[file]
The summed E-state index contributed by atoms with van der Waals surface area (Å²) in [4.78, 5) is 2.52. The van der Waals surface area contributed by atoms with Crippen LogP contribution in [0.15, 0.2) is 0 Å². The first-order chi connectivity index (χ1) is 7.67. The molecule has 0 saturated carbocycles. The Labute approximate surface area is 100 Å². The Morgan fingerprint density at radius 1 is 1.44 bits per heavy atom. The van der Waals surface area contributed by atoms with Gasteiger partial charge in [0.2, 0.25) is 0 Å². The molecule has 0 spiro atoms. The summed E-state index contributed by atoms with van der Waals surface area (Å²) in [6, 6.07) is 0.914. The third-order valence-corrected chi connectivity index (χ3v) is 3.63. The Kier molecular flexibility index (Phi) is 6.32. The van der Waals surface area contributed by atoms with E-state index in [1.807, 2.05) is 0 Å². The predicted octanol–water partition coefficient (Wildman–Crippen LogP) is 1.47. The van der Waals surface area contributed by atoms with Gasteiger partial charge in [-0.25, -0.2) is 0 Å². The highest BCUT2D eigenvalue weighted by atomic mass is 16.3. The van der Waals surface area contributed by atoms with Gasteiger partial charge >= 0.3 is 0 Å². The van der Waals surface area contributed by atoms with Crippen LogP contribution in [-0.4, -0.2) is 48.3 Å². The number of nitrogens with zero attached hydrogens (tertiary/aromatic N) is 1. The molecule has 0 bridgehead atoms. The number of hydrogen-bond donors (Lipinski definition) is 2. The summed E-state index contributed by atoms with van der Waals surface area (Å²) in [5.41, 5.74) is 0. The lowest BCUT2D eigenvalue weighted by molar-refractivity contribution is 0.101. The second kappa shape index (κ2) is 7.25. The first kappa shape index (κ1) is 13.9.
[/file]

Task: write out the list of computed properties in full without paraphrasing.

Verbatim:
The summed E-state index contributed by atoms with van der Waals surface area (Å²) in [4.78, 5) is 2.52. The van der Waals surface area contributed by atoms with Crippen LogP contribution in [0.15, 0.2) is 0 Å². The first-order chi connectivity index (χ1) is 7.67. The molecule has 0 saturated carbocycles. The Labute approximate surface area is 100 Å². The Morgan fingerprint density at radius 1 is 1.44 bits per heavy atom. The van der Waals surface area contributed by atoms with Gasteiger partial charge in [0.2, 0.25) is 0 Å². The molecule has 0 spiro atoms. The summed E-state index contributed by atoms with van der Waals surface area (Å²) in [6, 6.07) is 0.914. The third-order valence-corrected chi connectivity index (χ3v) is 3.63. The Kier molecular flexibility index (Phi) is 6.32. The van der Waals surface area contributed by atoms with E-state index in [1.807, 2.05) is 0 Å². The predicted octanol–water partition coefficient (Wildman–Crippen LogP) is 1.47. The van der Waals surface area contributed by atoms with Gasteiger partial charge in [-0.25, -0.2) is 0 Å². The highest BCUT2D eigenvalue weighted by atomic mass is 16.3. The van der Waals surface area contributed by atoms with Gasteiger partial charge >= 0.3 is 0 Å². The van der Waals surface area contributed by atoms with Crippen LogP contribution in [-0.4, -0.2) is 48.3 Å². The number of nitrogens with zero attached hydrogens (tertiary/aromatic N) is 1. The molecule has 0 bridgehead atoms. The number of hydrogen-bond donors (Lipinski definition) is 2. The summed E-state index contributed by atoms with van der Waals surface area (Å²) in [5.41, 5.74) is 0. The lowest BCUT2D eigenvalue weighted by molar-refractivity contribution is 0.101. The second kappa shape index (κ2) is 7.25. The first kappa shape index (κ1) is 13.9.